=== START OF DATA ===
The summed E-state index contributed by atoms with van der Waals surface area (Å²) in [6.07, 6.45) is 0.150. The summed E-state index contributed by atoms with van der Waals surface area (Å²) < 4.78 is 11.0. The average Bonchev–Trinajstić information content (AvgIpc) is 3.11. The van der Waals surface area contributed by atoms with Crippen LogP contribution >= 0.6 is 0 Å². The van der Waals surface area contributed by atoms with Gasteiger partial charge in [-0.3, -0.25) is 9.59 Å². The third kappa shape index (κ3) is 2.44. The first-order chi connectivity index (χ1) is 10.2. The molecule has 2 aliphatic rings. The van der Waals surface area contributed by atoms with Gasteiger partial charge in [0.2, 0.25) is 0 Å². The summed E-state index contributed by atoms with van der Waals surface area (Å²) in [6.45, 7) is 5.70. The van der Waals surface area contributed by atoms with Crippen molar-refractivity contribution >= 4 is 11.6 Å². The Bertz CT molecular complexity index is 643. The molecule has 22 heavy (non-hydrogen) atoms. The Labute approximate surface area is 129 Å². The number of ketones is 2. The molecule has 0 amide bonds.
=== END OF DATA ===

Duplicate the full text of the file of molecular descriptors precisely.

The summed E-state index contributed by atoms with van der Waals surface area (Å²) in [6.07, 6.45) is 0.150. The summed E-state index contributed by atoms with van der Waals surface area (Å²) < 4.78 is 11.0. The average Bonchev–Trinajstić information content (AvgIpc) is 3.11. The van der Waals surface area contributed by atoms with Crippen LogP contribution >= 0.6 is 0 Å². The van der Waals surface area contributed by atoms with Gasteiger partial charge in [-0.3, -0.25) is 9.59 Å². The third kappa shape index (κ3) is 2.44. The first-order chi connectivity index (χ1) is 10.2. The molecule has 2 aliphatic rings. The van der Waals surface area contributed by atoms with Gasteiger partial charge in [0.2, 0.25) is 0 Å². The summed E-state index contributed by atoms with van der Waals surface area (Å²) in [6.45, 7) is 5.70. The van der Waals surface area contributed by atoms with Crippen molar-refractivity contribution >= 4 is 11.6 Å². The Bertz CT molecular complexity index is 643. The molecule has 22 heavy (non-hydrogen) atoms. The Labute approximate surface area is 129 Å². The number of ketones is 2. The molecule has 0 amide bonds.